When using a shooting bench, stability is your goal. A wooden bench is fine, but a concrete bench is even better. Make sure the wheels lock, or at least chock them in place with a chunk of wood or something.
 

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I like to bag it front and rear so the rifle is stable. When I work up a load that gives me the best results. If you need to raise the sights just squeeze one of the front bags a little.
 

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I never liked shooting from a bench, but when I did it was to sight in a scope..
I always had plenty of sandbags, you can place them in different spots to get comfortable..

Hey..Johngoboom...nice info and good pic
If i had never shot from a bench ,that would have helped... :cool:

how do you shoot? Standing up? Or using a bench and just leaning your elbows on it? Standing up and holding that thing steady at that distance is really hard too
I would be standing or sitting on the ground...I practice the same way that I would be shooting if I were hunting.. :cool:
Here In Arizona, you tend to do alot of walking or maybe sitting and watching a water tank..
Also here in Arizona, you tend to be shooting pretty far away at times..

this was a cool post...
 

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Discussion Starter · #11 ·
Johngoboom said:


That is the classic pose for shooting a gun off a bench with a rest while seated.

Notice a couple of things, the rest supports the fore end of the gun, not the barrel. To increase accuracy the barrel has to oscillate the same way every time. Putting the barrel directly on the rest will change the harmonics of the gun as the bullet leaves the barrel.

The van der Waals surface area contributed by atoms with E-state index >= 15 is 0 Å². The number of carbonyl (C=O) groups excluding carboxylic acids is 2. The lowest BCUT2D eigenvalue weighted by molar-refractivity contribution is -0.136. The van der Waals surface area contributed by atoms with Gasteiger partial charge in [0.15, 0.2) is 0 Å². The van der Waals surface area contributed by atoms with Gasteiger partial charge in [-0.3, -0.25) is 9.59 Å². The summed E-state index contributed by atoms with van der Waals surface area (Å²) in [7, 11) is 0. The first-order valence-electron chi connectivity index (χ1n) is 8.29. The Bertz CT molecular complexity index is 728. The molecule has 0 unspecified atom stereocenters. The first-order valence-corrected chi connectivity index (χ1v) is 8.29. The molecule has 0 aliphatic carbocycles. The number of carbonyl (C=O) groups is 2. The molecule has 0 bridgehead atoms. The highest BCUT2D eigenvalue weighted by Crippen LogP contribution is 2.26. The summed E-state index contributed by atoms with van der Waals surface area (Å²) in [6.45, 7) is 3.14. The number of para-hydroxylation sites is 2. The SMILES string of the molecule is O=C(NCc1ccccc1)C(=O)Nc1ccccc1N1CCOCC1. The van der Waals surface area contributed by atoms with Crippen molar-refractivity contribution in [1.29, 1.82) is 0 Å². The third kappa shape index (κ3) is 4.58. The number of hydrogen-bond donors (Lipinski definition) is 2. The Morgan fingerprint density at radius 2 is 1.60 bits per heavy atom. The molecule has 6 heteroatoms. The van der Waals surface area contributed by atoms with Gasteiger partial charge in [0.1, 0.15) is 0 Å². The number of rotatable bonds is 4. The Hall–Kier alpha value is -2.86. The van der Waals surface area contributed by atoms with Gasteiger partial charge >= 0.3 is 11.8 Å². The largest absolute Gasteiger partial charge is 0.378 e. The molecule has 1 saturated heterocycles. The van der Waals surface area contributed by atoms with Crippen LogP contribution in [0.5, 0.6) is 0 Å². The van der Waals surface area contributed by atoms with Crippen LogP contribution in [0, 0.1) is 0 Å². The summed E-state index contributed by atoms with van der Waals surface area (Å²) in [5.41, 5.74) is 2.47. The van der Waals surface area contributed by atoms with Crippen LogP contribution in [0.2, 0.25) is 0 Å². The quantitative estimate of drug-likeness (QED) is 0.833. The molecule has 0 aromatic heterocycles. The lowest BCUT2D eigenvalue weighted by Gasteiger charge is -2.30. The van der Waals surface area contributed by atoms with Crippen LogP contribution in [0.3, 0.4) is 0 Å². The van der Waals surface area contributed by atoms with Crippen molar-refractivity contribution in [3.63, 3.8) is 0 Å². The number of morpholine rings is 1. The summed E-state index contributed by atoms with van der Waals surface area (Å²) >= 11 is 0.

Notice too that the free hand is NOT supporting the fore end. Let the rests do its job! You can put the NON shooting hand as a support to the elbow of the shooting hand.

Sand bags make an excellent rest for shooting, but multi-purpose rifle rests also work well. Small sand bags for a rear butt-stock rest also help A LOT! I use Sandbags most of the time, and find I have better luck.

When using a shooting bench, stability is your goal. A wooden bench is fine, but a concrete bench is even better. Make sure the wheels lock, or at least chock them in place with a chunk of wood or something.
Thanks John. Excellent.
 

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Eddie, I shoot the 10/22 off a concrete bench much the same way as the picture above shows. I will put down a soft towel or piece of carpet to cushion my elbows and cross my left arm across in front of my chest to grasp the right arm for stability. That way I keep my left arm and hand away from the gun. I rest only the fore end on the sand bags. The key is to getting your head and shoulders at a comfortable level and still be supported at the bench and then bringing the sandbags / rest up to your level. Never let the rest dictate your position in relation to the bench. It can be fun if you get the riht position.
I think I would hate using a bench with wheels.